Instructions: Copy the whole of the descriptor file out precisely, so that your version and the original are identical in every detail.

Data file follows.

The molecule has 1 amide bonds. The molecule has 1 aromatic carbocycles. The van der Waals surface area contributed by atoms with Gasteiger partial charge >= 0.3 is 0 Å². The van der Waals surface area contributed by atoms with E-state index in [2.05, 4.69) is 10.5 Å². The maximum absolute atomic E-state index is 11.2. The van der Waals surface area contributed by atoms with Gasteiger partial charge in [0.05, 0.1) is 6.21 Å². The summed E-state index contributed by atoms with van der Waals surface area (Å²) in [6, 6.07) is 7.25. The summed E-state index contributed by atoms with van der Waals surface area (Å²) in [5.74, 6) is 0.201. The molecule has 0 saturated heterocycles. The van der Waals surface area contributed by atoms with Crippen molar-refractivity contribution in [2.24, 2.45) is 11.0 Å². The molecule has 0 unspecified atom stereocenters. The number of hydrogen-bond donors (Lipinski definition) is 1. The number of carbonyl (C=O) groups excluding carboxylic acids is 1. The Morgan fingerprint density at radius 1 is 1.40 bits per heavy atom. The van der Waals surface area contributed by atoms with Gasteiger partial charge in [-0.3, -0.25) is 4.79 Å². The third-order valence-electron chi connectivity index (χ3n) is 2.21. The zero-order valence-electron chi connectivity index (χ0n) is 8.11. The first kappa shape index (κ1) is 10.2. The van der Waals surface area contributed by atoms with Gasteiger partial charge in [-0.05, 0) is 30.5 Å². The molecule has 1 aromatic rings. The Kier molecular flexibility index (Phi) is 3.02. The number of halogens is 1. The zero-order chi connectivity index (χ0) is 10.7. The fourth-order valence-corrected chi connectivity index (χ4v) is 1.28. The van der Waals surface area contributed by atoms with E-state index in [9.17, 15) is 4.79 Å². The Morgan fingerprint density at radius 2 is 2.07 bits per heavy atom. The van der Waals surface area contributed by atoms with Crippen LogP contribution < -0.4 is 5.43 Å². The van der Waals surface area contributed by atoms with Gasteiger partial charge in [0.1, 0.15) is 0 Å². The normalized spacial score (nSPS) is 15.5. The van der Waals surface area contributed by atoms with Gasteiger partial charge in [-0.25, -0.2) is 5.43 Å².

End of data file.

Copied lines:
The molecule has 1 amide bonds. The molecule has 1 aromatic carbocycles. The van der Waals surface area contributed by atoms with Gasteiger partial charge >= 0.3 is 0 Å². The van der Waals surface area contributed by atoms with E-state index in [2.05, 4.69) is 10.5 Å². The maximum absolute atomic E-state index is 11.2. The van der Waals surface area contributed by atoms with Gasteiger partial charge in [0.05, 0.1) is 6.21 Å². The summed E-state index contributed by atoms with van der Waals surface area (Å²) in [6, 6.07) is 7.25. The summed E-state index contributed by atoms with van der Waals surface area (Å²) in [5.74, 6) is 0.201. The molecule has 0 saturated heterocycles. The van der Waals surface area contributed by atoms with Crippen molar-refractivity contribution in [2.24, 2.45) is 11.0 Å². The molecule has 0 unspecified atom stereocenters. The number of hydrogen-bond donors (Lipinski definition) is 1. The number of carbonyl (C=O) groups excluding carboxylic acids is 1. The Morgan fingerprint density at radius 1 is 1.40 bits per heavy atom. The van der Waals surface area contributed by atoms with Gasteiger partial charge in [-0.3, -0.25) is 4.79 Å². The third-order valence-electron chi connectivity index (χ3n) is 2.21. The zero-order valence-electron chi connectivity index (χ0n) is 8.11. The first kappa shape index (κ1) is 10.2. The van der Waals surface area contributed by atoms with Gasteiger partial charge in [-0.05, 0) is 30.5 Å². The molecule has 1 aromatic rings. The Kier molecular flexibility index (Phi) is 3.02. The number of halogens is 1. The zero-order chi connectivity index (χ0) is 10.7. The fourth-order valence-corrected chi connectivity index (χ4v) is 1.28. The van der Waals surface area contributed by atoms with E-state index in [9.17, 15) is 4.79 Å². The Morgan fingerprint density at radius 2 is 2.07 bits per heavy atom. The van der Waals surface area contributed by atoms with Crippen LogP contribution < -0.4 is 5.43 Å². The van der Waals surface area contributed by atoms with Gasteiger partial charge in [0.1, 0.15) is 0 Å². The normalized spacial score (nSPS) is 15.5. The van der Waals surface area contributed by atoms with Gasteiger partial charge in [-0.25, -0.2) is 5.43 Å².